Anabolic Steroids & Liver [GI]

Discussion in 'Steroid Forum' started by Michael Scally MD, Jun 12, 2013.

  1. Michael Scally MD

    Michael Scally MD Doctor of Medicine

    I thought this topic would be of interest. I will go through Meso to find posts relevant to this thread and copy/paste. If anyone knows of a post that should be included, let me know. In the meantime, for a first post.

    El Sherrif Y, Potts JR, Howard MR, et al. Hepatotoxicity from anabolic androgenic steroids marketed as dietary supplements: contribution from ATP8B1/ABCB11 mutations? Liver Int. Hepatotoxicity from anabolic androgenic steroids marketed as dietary supplements: contribution from ATP8B1/ABCB11 mutations? - El Sherrif - 2013 - Liver International - Wiley Online Library

    BACKGROUND: Though possession of androgenic anabolic steroids (AAS) is illegal, non-prescription use of AAS persists.

    METHODS: We describe two Caucasian males (aged 25 and 45 years) with cholestatic hepatitis following ingestion of the dietary supplement Mass-Drol ('Celtic Dragon') containing the AAS 2alpha-17alpha-dimethyl-etiocholan-3-one,17beta-ol.

    RESULTS: Despite substantial hyperbilirubinaemia peak gamma-glutamyl transferase (GGT) remained normal. Besides 'bland' intralobular cholestasis, liver biopsy in both found deficiency of canalicular expression of ectoenzymes as seen in ATP8B1 disease. In the older patient, bile salt export pump marking (encoded by ABCB11) was focally diminished. We hypothesized that AAS had either induced inhibition of normal ATP8B1/ABCB11 expression or triggered initial episodes of benign recurrent intrahepatic cholestasis (BRIC) type 1/or 2. On sequencing, ATP8B1 was normal in both patients although the younger was heterozygous for the c.2093G>A mutation in ABCB11, a polymorphism previously encountered in drug-induced liver injury.

    CONCLUSION: AAS marketed as dietary supplements continue to cause hepatotoxicity in the UK; underlying mechanisms may include unmasking of genetic cholestatic syndromes.
  2. Hulk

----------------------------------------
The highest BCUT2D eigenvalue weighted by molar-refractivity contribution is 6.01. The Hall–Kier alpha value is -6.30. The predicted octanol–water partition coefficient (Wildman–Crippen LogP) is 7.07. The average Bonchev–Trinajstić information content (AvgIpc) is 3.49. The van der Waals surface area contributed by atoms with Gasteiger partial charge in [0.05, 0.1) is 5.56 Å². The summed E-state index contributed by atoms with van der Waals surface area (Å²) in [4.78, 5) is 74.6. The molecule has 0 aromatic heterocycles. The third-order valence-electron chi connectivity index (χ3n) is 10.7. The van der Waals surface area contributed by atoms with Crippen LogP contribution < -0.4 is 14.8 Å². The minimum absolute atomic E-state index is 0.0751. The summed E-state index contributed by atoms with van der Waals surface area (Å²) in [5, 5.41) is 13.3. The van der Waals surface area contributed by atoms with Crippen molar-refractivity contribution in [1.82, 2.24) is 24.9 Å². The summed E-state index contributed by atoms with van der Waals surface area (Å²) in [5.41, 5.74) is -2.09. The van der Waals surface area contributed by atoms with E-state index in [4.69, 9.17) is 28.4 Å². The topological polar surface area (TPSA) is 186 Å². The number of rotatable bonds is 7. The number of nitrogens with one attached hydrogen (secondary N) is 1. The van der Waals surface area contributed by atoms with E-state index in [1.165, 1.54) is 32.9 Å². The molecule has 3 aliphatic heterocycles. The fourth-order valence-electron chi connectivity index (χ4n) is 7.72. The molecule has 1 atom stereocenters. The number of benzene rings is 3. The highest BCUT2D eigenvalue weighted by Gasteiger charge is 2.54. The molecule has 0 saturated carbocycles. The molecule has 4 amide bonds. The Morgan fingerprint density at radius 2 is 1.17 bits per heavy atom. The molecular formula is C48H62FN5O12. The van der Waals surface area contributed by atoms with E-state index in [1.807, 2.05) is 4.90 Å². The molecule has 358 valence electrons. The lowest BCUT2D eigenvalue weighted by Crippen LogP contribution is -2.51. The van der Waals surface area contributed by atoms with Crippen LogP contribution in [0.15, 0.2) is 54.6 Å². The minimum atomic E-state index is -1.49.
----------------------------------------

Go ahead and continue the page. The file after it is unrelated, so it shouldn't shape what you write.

Hulk Junior Member

    These Pro-Hormones have been known for a long time as being very harsh on the liver, and the body in general. Sure they are easily accessible and pretty cheap, but there is a price to pay. I stopped all forms of orals long ago and have never looked back. My blood tests have thanked me ever since.
  3. Gunrunner

    Gunrunner Member Supporter

    I agree. With the exception of front loading a cycle the 1st week I don't use orals. I do like to have some drinks on the weekend so I gotta take care of the ole liver.
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  4. Michael Scally MD

    Michael Scally MD Doctor of Medicine

    Vilella AL, Limsuwat C, Williams DR, Seifert CF. Cholestatic Jaundice as a Result of Combination Designer Supplement Ingestion (July/August). Ann Pharmacother. Cholestatic Jaundice as a Result of Combination Designer Supplement Ingestion (July/August)

    OBJECTIVE: To report a case of cholestatic jaundice as a result of combination herbal and designer supplement use.

    CASE SUMMARY: A 50-year-old Hispanic male presented to the hospital with a 1-week history of significant painless jaundice; total bilirubin on admission was 29.4 mg/dL. He reported use of both herbal (creatine and whey protein) and designer (Incredible Bulk and Spartan 45) supplements concurrently for approximately 2 months. Upon admission, all supplements were discontinued and multiple laboratory and diagnostic tests were ordered. On day 6 of his hospital admission, a liver biopsy was performed, the results of which indicated drug-induced hepatotoxicity. On day 9 he was discharged with prescriptions for ursodeoxycholic acid and hydroxyzine. Three months post hospital discharge, the patient continued to be supplement-free and bilirubin had decreased substantially.

    DISCUSSION: Anabolic-androgenic steroids are capable of causing hepatotoxicity, and multiple cases reported in the literature support this. A case report described hepatotoxicity secondary to both creatine and whey protein consumption, and several reports have described liver damage secondary to designer supplement use. To our knowledge, this is the first case to describe hepatotoxicity as a result of combination herbal and designer supplement use. The Roussel Uclaf Causality Assessment Method (RUCAM) score for drug-induced hepatotoxicity indicated a highly probable correlation between the use of combination supplements and cholestatic jaundice.

    CONCLUSIONS: Health care professionals need to be aware of complications associated with designer supplement use and should be able to identify patients who would benefit from education on herbal and designer supplement use.
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  5. jacked44

    jacked44 Member

    The methylated designer steroids that are out there are very liver toxic. I ran a cycle of Havoc, M-Sten and Halo-Extreme at 30mg/20mg/20mg per day respectively. After three weeks I felt like shit and had to discontinue. I am an older guy though, and probably more prone to liver issues than a guy in his 30's. Back in the day I had no problem running 50 mg of dbol per day. I stick with injectibles only these days with no issues.
    Dr JIM and Gunrunner like this.
  6. maxsource08

    maxsource08 Junior Member

    Have u ever make your own steroids?
  7. johnnyBALLZ

    johnnyBALLZ Member

    Time for you to go home max..
  8. Michael Scally MD

    Michael Scally MD Doctor of Medicine

    Stanozolol-Induced Bland Cholestasis
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    (Include Title)]